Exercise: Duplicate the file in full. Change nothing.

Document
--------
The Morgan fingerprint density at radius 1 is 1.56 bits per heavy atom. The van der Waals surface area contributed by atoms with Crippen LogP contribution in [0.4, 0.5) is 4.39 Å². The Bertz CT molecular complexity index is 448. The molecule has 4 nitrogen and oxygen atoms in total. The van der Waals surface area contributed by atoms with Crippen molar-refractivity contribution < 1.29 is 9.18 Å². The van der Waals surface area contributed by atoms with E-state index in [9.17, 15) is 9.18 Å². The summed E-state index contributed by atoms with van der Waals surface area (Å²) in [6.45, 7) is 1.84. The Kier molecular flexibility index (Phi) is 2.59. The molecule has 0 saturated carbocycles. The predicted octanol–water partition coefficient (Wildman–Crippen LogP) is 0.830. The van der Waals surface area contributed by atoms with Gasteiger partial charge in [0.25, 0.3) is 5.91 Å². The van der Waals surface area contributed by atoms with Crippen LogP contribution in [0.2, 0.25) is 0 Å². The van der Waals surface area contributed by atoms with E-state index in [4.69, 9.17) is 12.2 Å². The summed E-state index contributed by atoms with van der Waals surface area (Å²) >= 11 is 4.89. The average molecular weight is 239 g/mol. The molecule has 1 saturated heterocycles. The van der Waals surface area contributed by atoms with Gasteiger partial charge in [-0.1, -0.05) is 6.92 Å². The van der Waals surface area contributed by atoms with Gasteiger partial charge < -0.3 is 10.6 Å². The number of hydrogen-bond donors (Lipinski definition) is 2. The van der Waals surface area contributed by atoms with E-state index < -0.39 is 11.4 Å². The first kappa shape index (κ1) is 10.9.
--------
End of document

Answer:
The Morgan fingerprint density at radius 1 is 1.56 bits per heavy atom. The van der Waals surface area contributed by atoms with Crippen LogP contribution in [0.4, 0.5) is 4.39 Å². The Bertz CT molecular complexity index is 448. The molecule has 4 nitrogen and oxygen atoms in total. The van der Waals surface area contributed by atoms with Crippen molar-refractivity contribution < 1.29 is 9.18 Å². The van der Waals surface area contributed by atoms with E-state index in [9.17, 15) is 9.18 Å². The summed E-state index contributed by atoms with van der Waals surface area (Å²) in [6.45, 7) is 1.84. The Kier molecular flexibility index (Phi) is 2.59. The molecule has 0 saturated carbocycles. The predicted octanol–water partition coefficient (Wildman–Crippen LogP) is 0.830. The van der Waals surface area contributed by atoms with Gasteiger partial charge in [0.25, 0.3) is 5.91 Å². The van der Waals surface area contributed by atoms with Crippen LogP contribution in [0.2, 0.25) is 0 Å². The van der Waals surface area contributed by atoms with E-state index in [4.69, 9.17) is 12.2 Å². The summed E-state index contributed by atoms with van der Waals surface area (Å²) >= 11 is 4.89. The average molecular weight is 239 g/mol. The molecule has 1 saturated heterocycles. The van der Waals surface area contributed by atoms with Gasteiger partial charge in [-0.1, -0.05) is 6.92 Å². The van der Waals surface area contributed by atoms with Gasteiger partial charge < -0.3 is 10.6 Å². The number of hydrogen-bond donors (Lipinski definition) is 2. The van der Waals surface area contributed by atoms with E-state index < -0.39 is 11.4 Å². The first kappa shape index (κ1) is 10.9.